Photo by Thompson

Sharp-shinned Hawk (Accipiter striatus)

Fun Fact

The Sharp-shinned Hawk is the smallest hawk in North America.

Etymology

"Sharp-shinned" refers to the raised ridge on the inside of the tarsus (leg). Striatus is Latin for "striped," which refers to the underparts of juvenile birds, which were described before the adults by early ornithologists.

Conservation status

IUCN Least Concern

Identification

A small hawk with a long tail that is barred and square at the end. Looks very similar to a Cooper's Hawk, but is smaller overall. Its wings are short and rounded,. Adults have red eyes, blueish-gray back and wings with red barring on the under-parts, while females have less barring and are more brown. Juveniles are brown on back with brown streaks on belly, a thin white eye-stripe and yellow to orange or red eyes. Long slender legs and toes. They are typically shy and secretive and usually perch well inside cover.

Sharp-shinned Hawk, photo by Ned Harris

Sharp-shinned Hawk, photo by Ned Harris

Length

23.9- 34cm (9.4-13.4 in)

Wingspan

43-56 cm (16.9-22 in)

Weight

87-218 g (3.1-7.7 oz)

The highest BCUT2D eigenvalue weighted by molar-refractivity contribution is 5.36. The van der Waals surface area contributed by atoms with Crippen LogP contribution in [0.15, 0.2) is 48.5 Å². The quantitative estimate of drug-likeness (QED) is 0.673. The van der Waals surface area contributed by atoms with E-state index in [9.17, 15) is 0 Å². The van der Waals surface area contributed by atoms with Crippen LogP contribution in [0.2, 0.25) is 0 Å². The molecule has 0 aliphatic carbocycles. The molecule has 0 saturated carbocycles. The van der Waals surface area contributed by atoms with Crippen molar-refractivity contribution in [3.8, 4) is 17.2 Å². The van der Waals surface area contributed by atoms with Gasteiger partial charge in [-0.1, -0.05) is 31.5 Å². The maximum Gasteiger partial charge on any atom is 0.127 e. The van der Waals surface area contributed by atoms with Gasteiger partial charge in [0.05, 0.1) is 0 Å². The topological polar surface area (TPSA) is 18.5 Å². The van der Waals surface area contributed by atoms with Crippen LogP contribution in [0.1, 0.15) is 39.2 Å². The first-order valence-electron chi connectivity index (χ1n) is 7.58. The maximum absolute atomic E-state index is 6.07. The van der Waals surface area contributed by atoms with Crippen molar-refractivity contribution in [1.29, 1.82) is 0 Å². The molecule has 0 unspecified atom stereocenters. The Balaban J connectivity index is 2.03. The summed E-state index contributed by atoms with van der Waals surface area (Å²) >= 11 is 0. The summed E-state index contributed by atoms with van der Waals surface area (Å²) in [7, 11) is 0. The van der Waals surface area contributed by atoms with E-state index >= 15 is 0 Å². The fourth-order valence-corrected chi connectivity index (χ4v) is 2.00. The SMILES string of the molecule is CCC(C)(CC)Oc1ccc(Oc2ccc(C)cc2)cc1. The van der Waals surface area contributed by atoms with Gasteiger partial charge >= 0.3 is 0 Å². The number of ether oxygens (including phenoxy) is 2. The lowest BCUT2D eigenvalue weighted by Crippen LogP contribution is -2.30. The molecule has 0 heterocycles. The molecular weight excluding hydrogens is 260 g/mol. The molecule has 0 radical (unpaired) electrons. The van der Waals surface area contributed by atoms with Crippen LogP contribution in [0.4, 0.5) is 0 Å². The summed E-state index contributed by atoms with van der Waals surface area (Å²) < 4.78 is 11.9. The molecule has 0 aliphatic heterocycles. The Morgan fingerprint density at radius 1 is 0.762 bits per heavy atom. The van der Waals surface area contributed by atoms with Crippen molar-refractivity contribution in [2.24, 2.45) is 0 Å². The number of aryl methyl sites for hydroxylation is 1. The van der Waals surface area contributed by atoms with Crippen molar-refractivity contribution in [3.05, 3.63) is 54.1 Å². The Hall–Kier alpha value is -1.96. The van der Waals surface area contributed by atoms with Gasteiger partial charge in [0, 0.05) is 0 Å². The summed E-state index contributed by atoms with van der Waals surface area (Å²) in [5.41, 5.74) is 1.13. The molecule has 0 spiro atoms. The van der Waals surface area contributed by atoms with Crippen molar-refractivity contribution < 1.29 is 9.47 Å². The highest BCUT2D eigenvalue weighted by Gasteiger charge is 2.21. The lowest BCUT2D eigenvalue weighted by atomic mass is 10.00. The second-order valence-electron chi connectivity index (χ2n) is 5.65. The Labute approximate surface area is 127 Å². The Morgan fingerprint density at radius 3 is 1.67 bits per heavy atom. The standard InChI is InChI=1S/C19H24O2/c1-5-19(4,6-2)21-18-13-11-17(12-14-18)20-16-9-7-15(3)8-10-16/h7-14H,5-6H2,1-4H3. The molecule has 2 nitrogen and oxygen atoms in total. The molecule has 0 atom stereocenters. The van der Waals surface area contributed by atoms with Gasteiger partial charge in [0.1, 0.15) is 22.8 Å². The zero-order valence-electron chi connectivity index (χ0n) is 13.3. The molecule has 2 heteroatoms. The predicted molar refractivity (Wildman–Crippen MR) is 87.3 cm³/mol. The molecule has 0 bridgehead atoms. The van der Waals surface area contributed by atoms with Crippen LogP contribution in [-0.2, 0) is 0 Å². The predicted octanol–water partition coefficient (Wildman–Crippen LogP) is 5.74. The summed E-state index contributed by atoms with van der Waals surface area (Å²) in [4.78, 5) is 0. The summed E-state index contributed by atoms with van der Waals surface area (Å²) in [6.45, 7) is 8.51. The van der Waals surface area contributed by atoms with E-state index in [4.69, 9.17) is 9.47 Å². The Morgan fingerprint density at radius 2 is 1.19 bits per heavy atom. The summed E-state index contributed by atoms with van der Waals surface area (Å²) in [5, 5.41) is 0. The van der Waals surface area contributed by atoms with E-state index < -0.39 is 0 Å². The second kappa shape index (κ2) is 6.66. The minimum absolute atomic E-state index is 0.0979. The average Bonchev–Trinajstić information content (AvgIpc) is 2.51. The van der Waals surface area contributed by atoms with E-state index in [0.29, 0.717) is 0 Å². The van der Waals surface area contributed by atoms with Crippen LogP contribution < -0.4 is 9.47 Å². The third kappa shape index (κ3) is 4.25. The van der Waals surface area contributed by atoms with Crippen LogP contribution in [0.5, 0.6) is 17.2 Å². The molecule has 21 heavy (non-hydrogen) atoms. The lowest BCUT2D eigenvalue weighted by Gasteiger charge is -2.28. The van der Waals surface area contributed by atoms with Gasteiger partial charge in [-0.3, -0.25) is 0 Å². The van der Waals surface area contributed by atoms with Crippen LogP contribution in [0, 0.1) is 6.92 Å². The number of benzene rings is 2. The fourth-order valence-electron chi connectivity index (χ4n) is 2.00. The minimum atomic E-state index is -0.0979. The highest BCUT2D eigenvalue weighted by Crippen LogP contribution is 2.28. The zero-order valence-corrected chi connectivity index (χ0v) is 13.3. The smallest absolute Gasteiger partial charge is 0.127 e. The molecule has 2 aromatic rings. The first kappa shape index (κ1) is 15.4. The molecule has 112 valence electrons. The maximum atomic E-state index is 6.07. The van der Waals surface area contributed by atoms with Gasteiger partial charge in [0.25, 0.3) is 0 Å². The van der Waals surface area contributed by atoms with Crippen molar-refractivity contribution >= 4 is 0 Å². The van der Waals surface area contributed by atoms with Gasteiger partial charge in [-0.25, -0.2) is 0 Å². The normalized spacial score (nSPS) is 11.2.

Distribution

A Nearctic and Neotropical bird. The Sharp-shinned Hawk is found from Alaska to Central America. It can be migratory or residential depending on the area it lives in or it will simply move to a lower elevation for the winter. (Range map below)

Habitat

These "forest hawks" nest in forests in cooler northern regions and mountain uplands. Usually not found in open areas. During winter they are often seen in areas with some trees and shrubs, including towns.

Prey

Diet consists almost entirely of birds up to the size of small pigeons. They will only occasionally capture small mammals, lizards, frogs and insects. Sharp-shinned Hawks typically hunt from a concealed perch and regularly use bird feeders and roosts as hunting grounds. Searching flights may course through woodlands. Rely on a fast bursting flight to chase down prey. Prey are often taken to a specific area to be plucked before eating.

Behaviors

Usually solitary or in pairs. High-circling is frequently seen during breeding season and mornings. Both males and females may do slow-flight territorial displays where the birds fly in such a way as to expose its white under tail. Hunts by capturing prey from a low stealthy flight or short chase.

Breeding

Season is from May-August in the north, and March/April-July farther south. Males help in building the nest, which is built against the trunk of a mature tree and in the shade. A typical clutch size is 4-5 eggs with an incubation period of 30-35 days. Fledging occurs at 21-27 days. Once the young hawks have left the nest, adults will pass food in mid-air to them.

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Citation

InfoNatura: Animals and Ecosystems of Latin America [web application]. 2007. Version 5.0 . Arlington, Virginia (USA): NatureServe. Available: http://www.natureserve.org/infonatura. (Accessed: October 24, 2012 ).

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